Mar. 16, 2018.
Mortgage rates have risen for nine weeks in a row, according to the results of Freddie Mac’s Primary Mortgage Market Survey® (PMMS®). As of March 8, 2018, the 30-year fixed mortgage rate rose to 4.46 percent, up from 4.43 percent the week before and the highest it had been since January 2014. But as of March 15, 2018, mortgage rates dropped for the first time this year — declining slightly from the 30-year fixed mortgage rate high of 4.46 percent to 4.44 percent for the week. Even with this first-time dip for 2018, most market analysts expect mortgage rates to continue to increase in the coming months.
The Freddie Mac PMMS also shows:
- The 30-year fixed-rate mortgage (FRM) average of 4.44 percent, with a 0.5 point average for the week of March 15, 2018, was higher than the 30-year FRM averaged at 4.30 percent from one year ago.
- The 15-year FRM for the week averaged at 3.90 percent, with a 0.5 point average, rising from an average of 3.94 percent from the previous week and an average of 3.50 percent from one year ago.
- The average for the 5-year Treasury-indexed hybrid adjustable-rate mortgage (ARM) was 3.67 percent, with a 0.4 point average, rising from an average of 3.63 percent from the previous week and an average of 3.28 percent from one year ago.
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Rising rates are the sign of a healthy economy: Loan officers say ‘buy now’
“The bond market holds the key to mortgage interest rates,” Elstak says. When the bond market values increase, mortgage rates tend to decrease. Bond markets normally increase in value when the stock market shows declines.
Investors pull away from the stock market when they see unfavorable geo- and political-economic news, Elstak says.
Seeing declines in the stock market can lead to increases in the bond market and subsequent declines in mortgage interest rates, and vice versa, explains Elstak. “So, the time to buy is now as we do expect continued stock market growth and continued bond market declines that will result in increased mortgage interest rates.”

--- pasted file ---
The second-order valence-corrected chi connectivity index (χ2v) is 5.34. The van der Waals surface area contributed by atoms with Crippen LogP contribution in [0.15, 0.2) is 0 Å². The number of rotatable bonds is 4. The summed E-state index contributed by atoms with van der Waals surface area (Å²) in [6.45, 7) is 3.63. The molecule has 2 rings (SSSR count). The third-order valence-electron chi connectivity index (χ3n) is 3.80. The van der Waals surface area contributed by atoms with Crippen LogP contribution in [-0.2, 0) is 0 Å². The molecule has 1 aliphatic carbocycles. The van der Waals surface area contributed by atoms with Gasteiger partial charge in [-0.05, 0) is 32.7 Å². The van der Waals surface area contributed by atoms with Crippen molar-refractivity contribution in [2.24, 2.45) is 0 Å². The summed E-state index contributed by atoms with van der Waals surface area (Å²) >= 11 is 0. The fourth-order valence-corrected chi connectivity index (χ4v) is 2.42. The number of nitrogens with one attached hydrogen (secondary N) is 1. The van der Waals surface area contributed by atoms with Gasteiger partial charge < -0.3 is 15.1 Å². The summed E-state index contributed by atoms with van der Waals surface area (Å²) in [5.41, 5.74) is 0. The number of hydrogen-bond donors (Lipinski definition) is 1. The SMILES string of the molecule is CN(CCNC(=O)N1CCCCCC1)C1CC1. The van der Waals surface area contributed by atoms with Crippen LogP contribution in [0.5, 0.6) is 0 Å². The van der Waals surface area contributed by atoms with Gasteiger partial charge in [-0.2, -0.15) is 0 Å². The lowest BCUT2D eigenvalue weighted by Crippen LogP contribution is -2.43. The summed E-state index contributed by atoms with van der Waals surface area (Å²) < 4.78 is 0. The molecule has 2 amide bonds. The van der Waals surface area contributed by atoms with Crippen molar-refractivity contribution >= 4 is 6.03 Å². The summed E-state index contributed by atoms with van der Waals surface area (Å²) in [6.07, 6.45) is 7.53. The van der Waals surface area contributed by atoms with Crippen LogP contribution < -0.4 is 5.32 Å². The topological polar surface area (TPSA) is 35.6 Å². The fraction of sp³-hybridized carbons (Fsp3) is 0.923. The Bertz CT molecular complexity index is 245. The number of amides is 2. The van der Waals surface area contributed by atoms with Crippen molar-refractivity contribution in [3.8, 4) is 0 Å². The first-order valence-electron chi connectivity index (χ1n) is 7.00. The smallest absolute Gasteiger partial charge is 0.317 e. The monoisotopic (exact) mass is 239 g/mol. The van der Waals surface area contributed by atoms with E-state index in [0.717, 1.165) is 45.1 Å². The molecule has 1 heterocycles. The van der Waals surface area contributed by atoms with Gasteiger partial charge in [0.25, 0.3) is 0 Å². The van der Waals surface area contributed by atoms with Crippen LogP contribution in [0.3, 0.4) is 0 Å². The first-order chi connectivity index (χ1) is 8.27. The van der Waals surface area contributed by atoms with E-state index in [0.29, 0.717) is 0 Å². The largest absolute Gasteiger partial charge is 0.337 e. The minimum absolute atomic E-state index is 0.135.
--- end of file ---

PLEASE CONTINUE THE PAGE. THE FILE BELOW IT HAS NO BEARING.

“The entire process went as smoothly as I could have ever imagined. Communication was excellent — not too much, not too little. I wish I had done this sooner. I never imagined it could be this easy!” – Because buying a house shouldn’t be hard. Click here to find a Cornerstone loan officer near you.
3 action steps to take when mortgage rates ‘won’t stop’ rising
Rising mortgage rates may not show signs of stopping, but economists consider buyer demand to be strong. As the health of the economy builds, wages increase. Currently, wages are growing at the fastest pace they have in over eight years. This can make it possible for more first-time buyers to afford a house and for more homeowners to trade up or move to a new area.
For prospective buyers and for homeowners considering a refinance, there’s no reason to wait. Loan officers suggest taking these steps before mortgage rates rise again:
1. Stop renting.
Renting can be useful as a short-term or long-term solution, depending on personal circumstances, but it won’t protect against the recent rises in mortgage rates, Rudy Del Rio of Cornerstone says. Rents will also follow suit with the market. “Bottom line: Everything will go up together,” he explains.